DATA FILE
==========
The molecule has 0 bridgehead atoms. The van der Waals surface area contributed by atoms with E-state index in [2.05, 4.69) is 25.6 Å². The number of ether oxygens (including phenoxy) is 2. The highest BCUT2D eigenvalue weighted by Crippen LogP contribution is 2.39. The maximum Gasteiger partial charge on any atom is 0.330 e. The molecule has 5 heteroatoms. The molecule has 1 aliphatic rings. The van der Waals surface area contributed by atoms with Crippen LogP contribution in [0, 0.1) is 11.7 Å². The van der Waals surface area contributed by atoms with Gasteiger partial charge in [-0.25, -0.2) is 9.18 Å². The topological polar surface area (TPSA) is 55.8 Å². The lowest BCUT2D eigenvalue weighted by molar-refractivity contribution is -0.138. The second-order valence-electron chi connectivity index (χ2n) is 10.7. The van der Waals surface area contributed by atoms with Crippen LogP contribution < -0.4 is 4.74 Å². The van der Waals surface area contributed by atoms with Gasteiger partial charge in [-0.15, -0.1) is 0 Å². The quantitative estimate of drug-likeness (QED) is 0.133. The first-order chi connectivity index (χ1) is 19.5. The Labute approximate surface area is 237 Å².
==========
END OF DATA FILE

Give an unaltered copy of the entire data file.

The molecule has 0 bridgehead atoms. The van der Waals surface area contributed by atoms with E-state index in [2.05, 4.69) is 25.6 Å². The number of ether oxygens (including phenoxy) is 2. The highest BCUT2D eigenvalue weighted by Crippen LogP contribution is 2.39. The maximum Gasteiger partial charge on any atom is 0.330 e. The molecule has 5 heteroatoms. The molecule has 1 aliphatic rings. The van der Waals surface area contributed by atoms with Crippen LogP contribution in [0, 0.1) is 11.7 Å². The van der Waals surface area contributed by atoms with Gasteiger partial charge in [-0.25, -0.2) is 9.18 Å². The topological polar surface area (TPSA) is 55.8 Å². The lowest BCUT2D eigenvalue weighted by molar-refractivity contribution is -0.138. The second-order valence-electron chi connectivity index (χ2n) is 10.7. The van der Waals surface area contributed by atoms with Crippen LogP contribution < -0.4 is 4.74 Å². The van der Waals surface area contributed by atoms with Gasteiger partial charge in [-0.15, -0.1) is 0 Å². The quantitative estimate of drug-likeness (QED) is 0.133. The first-order chi connectivity index (χ1) is 19.5. The Labute approximate surface area is 237 Å².